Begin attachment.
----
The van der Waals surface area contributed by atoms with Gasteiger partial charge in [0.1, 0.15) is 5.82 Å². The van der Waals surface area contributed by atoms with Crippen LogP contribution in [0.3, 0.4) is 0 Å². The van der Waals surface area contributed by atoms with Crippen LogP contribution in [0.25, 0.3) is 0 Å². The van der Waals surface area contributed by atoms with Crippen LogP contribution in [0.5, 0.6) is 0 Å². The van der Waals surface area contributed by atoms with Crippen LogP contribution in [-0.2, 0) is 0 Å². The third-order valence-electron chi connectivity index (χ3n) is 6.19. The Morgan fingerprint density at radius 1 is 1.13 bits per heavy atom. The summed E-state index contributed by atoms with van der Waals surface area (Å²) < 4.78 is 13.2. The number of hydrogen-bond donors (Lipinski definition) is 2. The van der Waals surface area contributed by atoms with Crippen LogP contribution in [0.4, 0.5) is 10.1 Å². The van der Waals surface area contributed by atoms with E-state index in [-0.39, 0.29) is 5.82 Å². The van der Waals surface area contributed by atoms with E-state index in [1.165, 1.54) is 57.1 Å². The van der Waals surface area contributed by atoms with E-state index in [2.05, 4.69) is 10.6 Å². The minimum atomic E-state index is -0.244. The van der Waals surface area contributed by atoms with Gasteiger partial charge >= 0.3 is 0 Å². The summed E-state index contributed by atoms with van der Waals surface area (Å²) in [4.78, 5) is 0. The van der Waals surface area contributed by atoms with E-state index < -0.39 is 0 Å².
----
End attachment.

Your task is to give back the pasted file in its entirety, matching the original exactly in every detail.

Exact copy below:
The van der Waals surface area contributed by atoms with Gasteiger partial charge in [0.1, 0.15) is 5.82 Å². The van der Waals surface area contributed by atoms with Crippen LogP contribution in [0.3, 0.4) is 0 Å². The van der Waals surface area contributed by atoms with Crippen LogP contribution in [0.25, 0.3) is 0 Å². The van der Waals surface area contributed by atoms with Crippen LogP contribution in [0.5, 0.6) is 0 Å². The van der Waals surface area contributed by atoms with Crippen LogP contribution in [-0.2, 0) is 0 Å². The third-order valence-electron chi connectivity index (χ3n) is 6.19. The Morgan fingerprint density at radius 1 is 1.13 bits per heavy atom. The summed E-state index contributed by atoms with van der Waals surface area (Å²) < 4.78 is 13.2. The number of hydrogen-bond donors (Lipinski definition) is 2. The van der Waals surface area contributed by atoms with Crippen LogP contribution in [0.4, 0.5) is 10.1 Å². The van der Waals surface area contributed by atoms with E-state index in [-0.39, 0.29) is 5.82 Å². The van der Waals surface area contributed by atoms with E-state index in [1.165, 1.54) is 57.1 Å². The van der Waals surface area contributed by atoms with E-state index in [2.05, 4.69) is 10.6 Å². The minimum atomic E-state index is -0.244. The van der Waals surface area contributed by atoms with Gasteiger partial charge >= 0.3 is 0 Å². The summed E-state index contributed by atoms with van der Waals surface area (Å²) in [4.78, 5) is 0. The van der Waals surface area contributed by atoms with E-state index < -0.39 is 0 Å².